"A child's learning is the function more of the characteristics of his classmates than those of the teacher." James Coleman, 1972

Friday, March 20, 2015

New CREDO Numbers for Special Education and Poverty Don't Match Reality

The Memphis Corporate Appeal has an article on the announced CREDO study of charter test scores for urban areas, including Memphis and Nashville.  The data are from 2006-2012, even though the charteristas in TN and other venues that show higher scores are pretending as if this is new and up-to-date data.  For Tennesseans, the first thing to notice is that these numbers show test score comparisons from before the time that the ASD brought its special formula for failure to Memphis and Nashville.

Secondly, the report shows charter schools with a larger percentage of special education students than the public schools (6% and 5%). This is absurd on its face. The real percentage of special ed kids in Shelby County is 20 percent, and it higher than that in the remaining public schools in Memphis.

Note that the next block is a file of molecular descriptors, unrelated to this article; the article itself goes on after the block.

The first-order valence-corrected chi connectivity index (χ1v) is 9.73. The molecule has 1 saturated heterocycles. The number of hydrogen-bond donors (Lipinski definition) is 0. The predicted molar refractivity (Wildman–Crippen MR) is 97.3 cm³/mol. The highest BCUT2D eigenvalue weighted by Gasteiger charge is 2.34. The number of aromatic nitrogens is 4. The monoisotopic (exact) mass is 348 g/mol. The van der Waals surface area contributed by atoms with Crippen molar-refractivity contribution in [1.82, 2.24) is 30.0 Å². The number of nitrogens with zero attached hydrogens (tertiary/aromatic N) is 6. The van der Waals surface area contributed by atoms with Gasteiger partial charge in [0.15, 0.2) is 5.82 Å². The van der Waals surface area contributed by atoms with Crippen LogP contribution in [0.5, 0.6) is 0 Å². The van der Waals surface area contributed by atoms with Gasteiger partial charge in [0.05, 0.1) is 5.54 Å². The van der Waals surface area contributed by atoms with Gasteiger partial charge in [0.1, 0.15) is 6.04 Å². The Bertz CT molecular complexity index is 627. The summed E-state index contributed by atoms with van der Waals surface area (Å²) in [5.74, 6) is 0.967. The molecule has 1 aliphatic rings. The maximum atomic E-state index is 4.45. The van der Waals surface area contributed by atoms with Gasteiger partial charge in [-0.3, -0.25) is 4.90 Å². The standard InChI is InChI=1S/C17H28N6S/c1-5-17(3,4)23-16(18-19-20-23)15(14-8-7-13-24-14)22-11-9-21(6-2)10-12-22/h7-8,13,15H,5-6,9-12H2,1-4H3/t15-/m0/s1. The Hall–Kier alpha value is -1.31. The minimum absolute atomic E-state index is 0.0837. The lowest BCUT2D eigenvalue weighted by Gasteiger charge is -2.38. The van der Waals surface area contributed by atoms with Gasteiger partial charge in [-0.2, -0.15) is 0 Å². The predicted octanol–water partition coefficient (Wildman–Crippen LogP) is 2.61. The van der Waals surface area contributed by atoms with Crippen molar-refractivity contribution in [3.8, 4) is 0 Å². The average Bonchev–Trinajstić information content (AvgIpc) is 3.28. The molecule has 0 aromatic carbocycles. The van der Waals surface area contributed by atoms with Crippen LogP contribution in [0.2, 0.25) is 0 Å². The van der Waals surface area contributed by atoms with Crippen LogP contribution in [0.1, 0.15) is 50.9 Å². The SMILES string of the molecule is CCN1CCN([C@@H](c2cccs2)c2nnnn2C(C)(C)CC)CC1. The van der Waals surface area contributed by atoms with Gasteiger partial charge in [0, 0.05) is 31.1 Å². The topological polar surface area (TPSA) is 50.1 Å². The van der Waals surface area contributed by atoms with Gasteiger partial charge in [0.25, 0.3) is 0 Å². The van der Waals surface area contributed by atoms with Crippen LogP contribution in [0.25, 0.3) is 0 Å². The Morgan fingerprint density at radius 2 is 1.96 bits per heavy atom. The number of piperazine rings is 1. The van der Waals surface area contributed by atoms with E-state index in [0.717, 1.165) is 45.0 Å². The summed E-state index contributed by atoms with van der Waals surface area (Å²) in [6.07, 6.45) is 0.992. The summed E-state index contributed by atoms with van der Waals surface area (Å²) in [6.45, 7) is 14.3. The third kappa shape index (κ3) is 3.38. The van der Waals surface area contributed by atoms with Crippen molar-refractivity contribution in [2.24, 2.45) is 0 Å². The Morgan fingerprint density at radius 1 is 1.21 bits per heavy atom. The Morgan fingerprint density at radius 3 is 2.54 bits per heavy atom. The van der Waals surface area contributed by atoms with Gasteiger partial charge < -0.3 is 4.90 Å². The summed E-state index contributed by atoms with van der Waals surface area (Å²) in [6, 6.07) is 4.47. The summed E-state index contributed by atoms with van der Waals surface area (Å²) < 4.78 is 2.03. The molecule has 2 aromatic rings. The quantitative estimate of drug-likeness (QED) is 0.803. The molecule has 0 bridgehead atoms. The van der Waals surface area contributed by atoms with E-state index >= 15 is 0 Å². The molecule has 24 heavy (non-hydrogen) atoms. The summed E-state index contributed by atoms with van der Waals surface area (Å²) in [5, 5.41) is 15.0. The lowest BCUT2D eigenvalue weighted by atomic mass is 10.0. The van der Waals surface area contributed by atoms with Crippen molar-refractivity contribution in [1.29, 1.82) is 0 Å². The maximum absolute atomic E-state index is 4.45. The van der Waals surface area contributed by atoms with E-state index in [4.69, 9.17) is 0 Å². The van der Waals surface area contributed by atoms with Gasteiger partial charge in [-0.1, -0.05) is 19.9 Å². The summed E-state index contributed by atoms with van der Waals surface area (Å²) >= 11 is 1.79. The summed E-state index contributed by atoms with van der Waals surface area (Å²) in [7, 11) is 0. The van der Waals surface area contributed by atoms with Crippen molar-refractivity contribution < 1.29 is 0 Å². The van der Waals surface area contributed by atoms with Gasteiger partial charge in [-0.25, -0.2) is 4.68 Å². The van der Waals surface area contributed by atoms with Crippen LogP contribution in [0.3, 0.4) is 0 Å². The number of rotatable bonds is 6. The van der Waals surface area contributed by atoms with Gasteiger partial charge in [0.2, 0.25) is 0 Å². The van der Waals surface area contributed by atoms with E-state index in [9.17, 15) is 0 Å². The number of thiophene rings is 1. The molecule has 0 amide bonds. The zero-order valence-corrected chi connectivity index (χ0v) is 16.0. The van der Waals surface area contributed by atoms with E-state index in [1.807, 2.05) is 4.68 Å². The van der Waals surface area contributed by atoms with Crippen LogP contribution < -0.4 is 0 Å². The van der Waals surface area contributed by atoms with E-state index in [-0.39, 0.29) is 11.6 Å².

The same situation prevails for the "student poverty" numbers, which are based on kids qualifying for free and reduced price lunch.  CREDO shows public school students who qualify at 45 percent, when the real number is over 70 percent for free lunch and nearly 80 percent for reduced-price lunch in public schools. 

See below from p. 6 of the CREDO study, available here:

We have to wonder what else CREDO got wrong in its Walmart sponsored research.

The CREDO report, of course, does not acknowledge other charter advantages for churning out test scores, which include longer school days, year-round test prep, brutal behavioral systems, 70 hour teacher work weeks, self-selecting parents, funding advantages from corporate and hedge fund donations, dumping of low performers and other "bad" students back into the public schools, little or no back-filling of lost students, and fewer males students. 

Given all these charter advantages and the state of total demoralization in public schools serving poor kids now targeted for future shut down and conversion, how could charter schools not show a test score advantage of some kind??

1 comment:

  1. Philadelphia was prominent in this CREDO study. This report from the so called Public School Notebook gives an uncritical analysis. Stanford study: Philly charter schools benefit poor students of color http://goo.gl/2Ii4d9

    Educationalalchemy had some more detail about who is behind CREDO. http://goo.gl/3ME1Xv